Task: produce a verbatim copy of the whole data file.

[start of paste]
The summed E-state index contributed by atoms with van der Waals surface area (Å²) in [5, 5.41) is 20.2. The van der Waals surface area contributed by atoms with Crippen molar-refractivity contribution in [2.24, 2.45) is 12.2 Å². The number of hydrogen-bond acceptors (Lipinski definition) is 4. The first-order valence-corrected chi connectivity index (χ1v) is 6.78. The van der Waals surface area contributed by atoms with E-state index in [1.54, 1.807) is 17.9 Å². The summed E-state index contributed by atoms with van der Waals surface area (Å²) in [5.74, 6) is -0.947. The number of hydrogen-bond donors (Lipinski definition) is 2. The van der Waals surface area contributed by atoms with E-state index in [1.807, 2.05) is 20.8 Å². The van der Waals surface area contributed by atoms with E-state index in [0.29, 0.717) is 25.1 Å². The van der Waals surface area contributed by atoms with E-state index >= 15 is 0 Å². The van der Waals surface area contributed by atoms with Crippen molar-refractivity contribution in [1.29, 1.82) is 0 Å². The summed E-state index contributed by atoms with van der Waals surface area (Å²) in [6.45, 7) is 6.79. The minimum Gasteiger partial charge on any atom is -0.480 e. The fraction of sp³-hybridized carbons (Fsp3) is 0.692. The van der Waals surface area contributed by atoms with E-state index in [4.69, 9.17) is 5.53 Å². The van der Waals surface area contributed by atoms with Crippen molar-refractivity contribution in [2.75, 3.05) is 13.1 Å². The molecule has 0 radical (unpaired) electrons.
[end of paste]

The summed E-state index contributed by atoms with van der Waals surface area (Å²) in [5, 5.41) is 20.2. The van der Waals surface area contributed by atoms with Crippen molar-refractivity contribution in [2.24, 2.45) is 12.2 Å². The number of hydrogen-bond acceptors (Lipinski definition) is 4. The first-order valence-corrected chi connectivity index (χ1v) is 6.78. The van der Waals surface area contributed by atoms with E-state index in [1.54, 1.807) is 17.9 Å². The summed E-state index contributed by atoms with van der Waals surface area (Å²) in [5.74, 6) is -0.947. The number of hydrogen-bond donors (Lipinski definition) is 2. The van der Waals surface area contributed by atoms with E-state index in [1.807, 2.05) is 20.8 Å². The van der Waals surface area contributed by atoms with E-state index in [0.29, 0.717) is 25.1 Å². The van der Waals surface area contributed by atoms with E-state index >= 15 is 0 Å². The van der Waals surface area contributed by atoms with Crippen molar-refractivity contribution in [1.29, 1.82) is 0 Å². The summed E-state index contributed by atoms with van der Waals surface area (Å²) in [6.45, 7) is 6.79. The minimum Gasteiger partial charge on any atom is -0.480 e. The fraction of sp³-hybridized carbons (Fsp3) is 0.692. The van der Waals surface area contributed by atoms with E-state index in [4.69, 9.17) is 5.53 Å². The van der Waals surface area contributed by atoms with Crippen molar-refractivity contribution in [2.75, 3.05) is 13.1 Å². The molecule has 0 radical (unpaired) electrons.